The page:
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Students’ Characteristics and their Perceptions and Attitudes toward SMS

Chapter 5: Results

5.3 Students’ Characteristics and their Perceptions and Attitudes toward SMS

experiences of using SMS. The previous sections have shown that most students had used SMS to exchange information. The reported age of the participants and the reported age of starting to use SMS indicated that most participants had at least five years of experience in using SMS. Students were familiar with the use of SMS. The findings suggest that

students’ familiarity with SMS made them perceive it as an easy-to-use and useful communication tool. Users are expected to perceive a technology as easier to use if they have direct experience in using it (Hackbarth, Grover & Mun, 2003). The students had positive feeling regarding the idea of using SMS as an educational tool and they had positive but low perceptions and attitudes toward the use of SMS as an educational tool.

The findings suggested that the students would accept the use of SMS as an educational tool. The institutions of higher education should take advantage of such acceptance by using SMS to support teaching and learning. The next section discusses the relationship between some of the students’ characteristics and their perceptions and attitudes toward SMS.

5.3.1 Major and students’ perceptions of and attitudes toward SMS. Students’

responses to the SMS ease of use, usefulness and attitudes scales were compared, based on major through t-tests (Table 5.10).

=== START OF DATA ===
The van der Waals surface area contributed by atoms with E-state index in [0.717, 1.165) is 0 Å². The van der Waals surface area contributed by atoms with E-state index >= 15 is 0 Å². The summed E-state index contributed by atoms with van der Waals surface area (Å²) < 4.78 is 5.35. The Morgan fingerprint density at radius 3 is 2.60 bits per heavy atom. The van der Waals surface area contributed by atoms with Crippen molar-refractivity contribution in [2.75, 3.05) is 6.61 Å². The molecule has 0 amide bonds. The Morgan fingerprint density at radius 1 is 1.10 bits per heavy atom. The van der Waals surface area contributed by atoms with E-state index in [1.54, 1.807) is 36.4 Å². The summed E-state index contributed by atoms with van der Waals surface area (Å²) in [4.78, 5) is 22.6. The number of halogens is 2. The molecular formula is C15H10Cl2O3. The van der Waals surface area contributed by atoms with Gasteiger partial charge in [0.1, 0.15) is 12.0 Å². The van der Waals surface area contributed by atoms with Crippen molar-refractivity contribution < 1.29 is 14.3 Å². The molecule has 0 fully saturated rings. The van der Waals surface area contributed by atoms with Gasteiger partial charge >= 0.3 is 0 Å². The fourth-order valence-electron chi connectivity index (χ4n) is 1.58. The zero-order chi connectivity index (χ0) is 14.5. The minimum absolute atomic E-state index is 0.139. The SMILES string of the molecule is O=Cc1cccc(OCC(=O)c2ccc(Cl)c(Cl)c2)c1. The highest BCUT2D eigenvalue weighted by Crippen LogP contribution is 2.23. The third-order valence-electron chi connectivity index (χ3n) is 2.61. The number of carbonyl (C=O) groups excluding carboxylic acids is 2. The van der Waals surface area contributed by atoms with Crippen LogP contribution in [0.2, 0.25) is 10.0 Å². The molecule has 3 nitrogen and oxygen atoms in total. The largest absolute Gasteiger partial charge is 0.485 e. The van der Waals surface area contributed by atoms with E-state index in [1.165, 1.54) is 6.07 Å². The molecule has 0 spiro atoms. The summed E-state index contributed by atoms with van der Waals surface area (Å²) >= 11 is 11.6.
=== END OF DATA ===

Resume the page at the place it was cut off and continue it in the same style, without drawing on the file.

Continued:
Table 5.10

Results of t-tests and Descriptive Statistics SMS Ease of Use, Usefulness and Attitudes by Major

Outcome Group

Other Engineering

M SD n M SD n t df p r

Ease of use 4.19 2.28 16 5.58 .98 153 -4.57* 167 .00 .35

Usefulness 3.46 2.15 16 4.53 1.38 153 -2.77* 167 .006 .28

Attitudes 3.75 2.50 16 4.78 1.32 153 -2.69* 167 .008 .25

* p < .05

The results showed significant variations between engineering and non-engineering students in their perceptions of SMS ease of use, usefulness and attitudes. Engineering major students perceived SMS as easier to use than did non-engineering students. The engineering majors believed that SMS was a potentially more useful educational tool than did non-engineering students.

Overall, the engineering major students had more positive attitudes toward SMS than non-engineering students. These findings are aligned with Margaryan et al.’s )2011(

study, which found that that engineering students used more technology tools than non-engineering students. They suggested that this was because non-engineering courses required more concentrated and broad access to technology than non-engineering courses such as social work. Students with positive attitudes toward a technology tend to adopt such technology (TAM, 1986). The findings suggest that educational SMS would be more acceptable to engineering students than to other students.

5.3.2 Receiving SMS and perceptions and attitudes toward SMS. Students’

responses to the frequency of receiving SMS were grouped into four categories: frequently, often, rarely and never. A one-way ANOVA was used to compare students’ responses to

SMS ease of use, usefulness and attitudes scales differences based on their frequency of receiving SMS (Table 5.11).

Table 5.11

One-Way ANOVA- students’ responses to the SMS ease of use, usefulness and attitudes scales for frequency of receiving SMS as a communication tool

Outcome df F p 2

SMS Ease of Use and Usefulness as a communication tool

3 4.73 .003 .078

SMS Usefulness as an educational tool

3 2.91 .04 .05

Attitudes toward SMS as an educational tool

3 2.10 .10 .036

Note. 1 = ‘Frequently”, 2 = ‘Often”, 3 = ‘Rarely”, 4 = ‘Never’.